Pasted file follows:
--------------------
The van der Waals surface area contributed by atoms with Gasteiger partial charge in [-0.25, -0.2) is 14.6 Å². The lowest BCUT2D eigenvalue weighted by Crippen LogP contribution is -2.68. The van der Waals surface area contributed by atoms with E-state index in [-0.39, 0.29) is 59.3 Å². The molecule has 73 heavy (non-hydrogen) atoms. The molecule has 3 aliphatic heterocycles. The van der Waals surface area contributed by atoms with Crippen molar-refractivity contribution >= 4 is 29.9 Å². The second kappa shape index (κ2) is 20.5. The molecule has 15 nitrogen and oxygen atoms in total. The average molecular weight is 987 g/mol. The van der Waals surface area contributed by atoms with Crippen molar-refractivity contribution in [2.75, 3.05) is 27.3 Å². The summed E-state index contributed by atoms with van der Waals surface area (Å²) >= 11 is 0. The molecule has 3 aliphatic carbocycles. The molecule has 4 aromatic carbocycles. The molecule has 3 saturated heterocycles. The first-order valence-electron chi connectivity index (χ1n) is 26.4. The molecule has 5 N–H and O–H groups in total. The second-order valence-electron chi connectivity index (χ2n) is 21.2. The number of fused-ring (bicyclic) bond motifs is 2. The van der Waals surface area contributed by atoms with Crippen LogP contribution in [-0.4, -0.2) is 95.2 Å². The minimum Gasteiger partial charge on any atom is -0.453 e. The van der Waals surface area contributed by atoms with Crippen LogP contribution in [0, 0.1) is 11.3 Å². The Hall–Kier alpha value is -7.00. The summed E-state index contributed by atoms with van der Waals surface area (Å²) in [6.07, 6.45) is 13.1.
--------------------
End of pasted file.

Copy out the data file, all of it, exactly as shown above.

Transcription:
The van der Waals surface area contributed by atoms with Gasteiger partial charge in [-0.25, -0.2) is 14.6 Å². The lowest BCUT2D eigenvalue weighted by Crippen LogP contribution is -2.68. The van der Waals surface area contributed by atoms with E-state index in [-0.39, 0.29) is 59.3 Å². The molecule has 73 heavy (non-hydrogen) atoms. The molecule has 3 aliphatic heterocycles. The van der Waals surface area contributed by atoms with Crippen molar-refractivity contribution >= 4 is 29.9 Å². The second kappa shape index (κ2) is 20.5. The molecule has 15 nitrogen and oxygen atoms in total. The average molecular weight is 987 g/mol. The van der Waals surface area contributed by atoms with Crippen molar-refractivity contribution in [2.75, 3.05) is 27.3 Å². The summed E-state index contributed by atoms with van der Waals surface area (Å²) >= 11 is 0. The molecule has 3 aliphatic carbocycles. The molecule has 4 aromatic carbocycles. The molecule has 3 saturated heterocycles. The first-order valence-electron chi connectivity index (χ1n) is 26.4. The molecule has 5 N–H and O–H groups in total. The second-order valence-electron chi connectivity index (χ2n) is 21.2. The number of fused-ring (bicyclic) bond motifs is 2. The van der Waals surface area contributed by atoms with Crippen LogP contribution in [-0.4, -0.2) is 95.2 Å². The minimum Gasteiger partial charge on any atom is -0.453 e. The van der Waals surface area contributed by atoms with Crippen LogP contribution in [0, 0.1) is 11.3 Å². The Hall–Kier alpha value is -7.00. The summed E-state index contributed by atoms with van der Waals surface area (Å²) in [6.07, 6.45) is 13.1.